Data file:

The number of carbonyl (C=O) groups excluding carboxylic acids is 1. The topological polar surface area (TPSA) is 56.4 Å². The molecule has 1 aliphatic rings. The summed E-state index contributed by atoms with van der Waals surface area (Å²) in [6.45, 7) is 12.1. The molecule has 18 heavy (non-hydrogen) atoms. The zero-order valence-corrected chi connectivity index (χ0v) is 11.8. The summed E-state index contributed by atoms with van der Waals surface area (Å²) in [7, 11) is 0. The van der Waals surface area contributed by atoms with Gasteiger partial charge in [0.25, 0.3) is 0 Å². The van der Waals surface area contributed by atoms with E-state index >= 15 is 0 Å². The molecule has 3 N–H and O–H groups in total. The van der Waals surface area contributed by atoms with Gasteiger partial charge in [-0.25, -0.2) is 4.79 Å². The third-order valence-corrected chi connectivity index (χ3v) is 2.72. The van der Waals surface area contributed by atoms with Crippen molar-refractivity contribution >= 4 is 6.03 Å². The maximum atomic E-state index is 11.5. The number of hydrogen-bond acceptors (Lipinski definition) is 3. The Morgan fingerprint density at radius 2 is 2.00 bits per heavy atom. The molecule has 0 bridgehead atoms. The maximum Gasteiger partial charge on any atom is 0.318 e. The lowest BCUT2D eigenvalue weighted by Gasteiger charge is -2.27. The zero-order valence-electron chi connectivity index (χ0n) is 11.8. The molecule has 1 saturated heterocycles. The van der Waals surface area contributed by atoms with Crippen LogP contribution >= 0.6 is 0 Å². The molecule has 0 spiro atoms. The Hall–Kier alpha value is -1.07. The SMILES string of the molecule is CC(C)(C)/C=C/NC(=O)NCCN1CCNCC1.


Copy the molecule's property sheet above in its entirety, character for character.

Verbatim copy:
The number of carbonyl (C=O) groups excluding carboxylic acids is 1. The topological polar surface area (TPSA) is 56.4 Å². The molecule has 1 aliphatic rings. The summed E-state index contributed by atoms with van der Waals surface area (Å²) in [6.45, 7) is 12.1. The molecule has 18 heavy (non-hydrogen) atoms. The zero-order valence-corrected chi connectivity index (χ0v) is 11.8. The summed E-state index contributed by atoms with van der Waals surface area (Å²) in [7, 11) is 0. The van der Waals surface area contributed by atoms with Gasteiger partial charge in [0.25, 0.3) is 0 Å². The van der Waals surface area contributed by atoms with E-state index >= 15 is 0 Å². The molecule has 3 N–H and O–H groups in total. The van der Waals surface area contributed by atoms with Gasteiger partial charge in [-0.25, -0.2) is 4.79 Å². The third-order valence-corrected chi connectivity index (χ3v) is 2.72. The van der Waals surface area contributed by atoms with Crippen molar-refractivity contribution >= 4 is 6.03 Å². The maximum atomic E-state index is 11.5. The number of hydrogen-bond acceptors (Lipinski definition) is 3. The Morgan fingerprint density at radius 2 is 2.00 bits per heavy atom. The molecule has 0 bridgehead atoms. The maximum Gasteiger partial charge on any atom is 0.318 e. The lowest BCUT2D eigenvalue weighted by Gasteiger charge is -2.27. The zero-order valence-electron chi connectivity index (χ0n) is 11.8. The molecule has 1 saturated heterocycles. The van der Waals surface area contributed by atoms with Crippen LogP contribution >= 0.6 is 0 Å². The molecule has 0 spiro atoms. The Hall–Kier alpha value is -1.07. The SMILES string of the molecule is CC(C)(C)/C=C/NC(=O)NCCN1CCNCC1.